BIG CAN BE BEAUTIFUL
By Bill Dobbins
When bodybuilding for women first started in the late 1970s and early 1980s the competitors got very muscular but they weren’t very big. Female bodybuilding was mostly a dieting contest back then. It takes a fairly long time for even the genetically gifted to pack on a lot of mass so in those days the competitors simply hadn’t been training long enough to develop a lot of muscle. This kept the controversy to a minimum – along with the fact that the first Ms. Olympia was the very beautiful and marketable Rachel McLish.
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A few years later you started to see bigger women coming into bodybuilding and when Pumping Iron II focused powerlifter Bev Francis whatever debate there was about whether women could or should develop a lot of muscle intensified. But that was also the era of Cory Everson and while Cory was blonde and attractive she was also the biggest woman on the Olympia stage (although not the competitor with the most muscularity).
In the 1990s bodybuilding for women encountered a lot of resistance as Ben Weider decided that big and muscular female bodybuilders were hurting his chances of getting bodybuilding accepted as an Olympic sport. As a result the women started to see less prize money in contests, fewer sponsors for either the shows or themselves and very little coverage in the magazines. They also had to compete for public attention with first fitness and them figure competitors who were presented as not having “too much” muscle and being the more feminine alternative to the bigger FBBs.
Nowadays you can follow the careers of the IFBB pro female bodybuilders on the Internet but not really by reading physique magazines. The women who compete as NPC amateur bodybuilders don’t get much attention either. The place where a lot of the action is today is the IFBB World Amateur Women’s Bodybuilding Championships where scores of fantastic competitors from all over the world come to compete. But as far as the US is concerned that event might as well not exist. Of course, the fitness and figure women don’t fare much better, either on the amateur or pro level. You can find out who is who, who won what and when – but you have to make an effort.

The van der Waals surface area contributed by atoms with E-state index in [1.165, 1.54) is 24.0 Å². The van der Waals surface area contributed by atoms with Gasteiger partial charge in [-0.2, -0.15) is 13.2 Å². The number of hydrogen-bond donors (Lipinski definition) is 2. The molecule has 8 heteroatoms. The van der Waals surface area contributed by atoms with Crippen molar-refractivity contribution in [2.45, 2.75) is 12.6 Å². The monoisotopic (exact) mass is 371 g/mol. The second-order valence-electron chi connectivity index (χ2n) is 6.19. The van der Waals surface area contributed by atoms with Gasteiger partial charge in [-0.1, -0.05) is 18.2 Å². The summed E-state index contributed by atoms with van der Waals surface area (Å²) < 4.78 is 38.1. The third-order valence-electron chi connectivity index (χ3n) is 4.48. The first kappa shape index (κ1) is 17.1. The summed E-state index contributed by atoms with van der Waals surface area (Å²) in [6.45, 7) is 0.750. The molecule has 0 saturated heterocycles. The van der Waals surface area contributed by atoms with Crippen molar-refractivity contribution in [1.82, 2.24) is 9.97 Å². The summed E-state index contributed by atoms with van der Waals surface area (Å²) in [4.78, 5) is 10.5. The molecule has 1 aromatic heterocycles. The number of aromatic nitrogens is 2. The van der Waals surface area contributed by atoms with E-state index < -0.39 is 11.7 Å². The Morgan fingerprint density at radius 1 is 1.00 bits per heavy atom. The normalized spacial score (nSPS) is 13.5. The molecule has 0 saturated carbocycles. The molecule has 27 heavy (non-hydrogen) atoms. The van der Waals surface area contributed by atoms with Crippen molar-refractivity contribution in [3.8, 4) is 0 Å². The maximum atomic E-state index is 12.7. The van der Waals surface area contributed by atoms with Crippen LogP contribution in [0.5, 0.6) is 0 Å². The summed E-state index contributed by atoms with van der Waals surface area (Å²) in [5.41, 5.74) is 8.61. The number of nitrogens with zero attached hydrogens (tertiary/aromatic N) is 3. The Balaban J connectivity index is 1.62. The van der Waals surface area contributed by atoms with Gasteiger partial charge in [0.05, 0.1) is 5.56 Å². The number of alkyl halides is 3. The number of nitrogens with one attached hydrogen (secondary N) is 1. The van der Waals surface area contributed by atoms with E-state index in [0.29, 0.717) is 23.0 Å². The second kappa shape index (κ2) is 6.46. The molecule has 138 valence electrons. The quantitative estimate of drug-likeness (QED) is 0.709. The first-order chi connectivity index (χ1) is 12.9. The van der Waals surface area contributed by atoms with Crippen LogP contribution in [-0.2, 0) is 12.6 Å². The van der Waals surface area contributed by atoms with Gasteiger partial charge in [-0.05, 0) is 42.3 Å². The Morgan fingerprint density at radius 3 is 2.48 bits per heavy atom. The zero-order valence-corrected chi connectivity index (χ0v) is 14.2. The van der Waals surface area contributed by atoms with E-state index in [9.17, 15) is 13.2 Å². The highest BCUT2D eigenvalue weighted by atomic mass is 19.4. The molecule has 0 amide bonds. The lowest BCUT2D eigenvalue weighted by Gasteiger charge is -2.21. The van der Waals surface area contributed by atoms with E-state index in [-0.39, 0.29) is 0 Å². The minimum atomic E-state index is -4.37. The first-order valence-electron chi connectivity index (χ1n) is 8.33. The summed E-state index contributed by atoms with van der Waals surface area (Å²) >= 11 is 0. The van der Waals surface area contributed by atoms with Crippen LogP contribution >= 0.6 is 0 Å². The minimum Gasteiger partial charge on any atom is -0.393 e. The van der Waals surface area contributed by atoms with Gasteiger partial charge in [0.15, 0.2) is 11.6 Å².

Meanwhile, although the federations, sponsors, promoters and magazines are paying scant attention there are a lot of really big, very sexy and beautiful women bodybuilders continuing to train, compete and emerge as champions year after year. Sure, they are much bigger and more muscular than the fitness and figure women but they are often super-aesthetic and very attractive as well. Big AND beautiful. The aesthetics of bodybuilding – for men or for women – rarely that used to measure conventional beauty (although sometimes it is). I describe bodybuilding as being like the Grand Opera of the Physique. Opera is about the beauty of the voice but it’s not the same kind of beauty you hear when you listen to Beyonce or Mariah Carey.
Bodybuilding has it’s own aesthetics and there are a lot of women in competition nowadays who are gorgeous in terms of what bodybuilding fans want and expect. But if you want to see them don’t look to the physique magazines. These publications often don’t even feature the smaller fitness and figure women. For some reason they think magazine readers will pay for T&A photos in an age in which there are literally millions of images like that – like that, no… MUCH sexier – available for free all over the Web. So if you’re a fan of Iris Kyle, Heather Arbrust, Yaxeni Oriquen, Dayana Cadeau and other top pros – or emerging FBB pro women like Kristy Hawkins of Kris Murrell – or the bodybuilding competitors most have never heard of who are coming out of Canada, Latin America, Australia, New Zealand, Europe, Eastern Europe, Russia and everywhere else then keep searching the Internet, go on MySpace and Facebook, go to lower-level competitions wherever you might find them and see who is out there.
But you know those physique magazines you are increasingly not reading? You won’t find these women in those pages. Which is one reason by so many people are increasingly not reading them.
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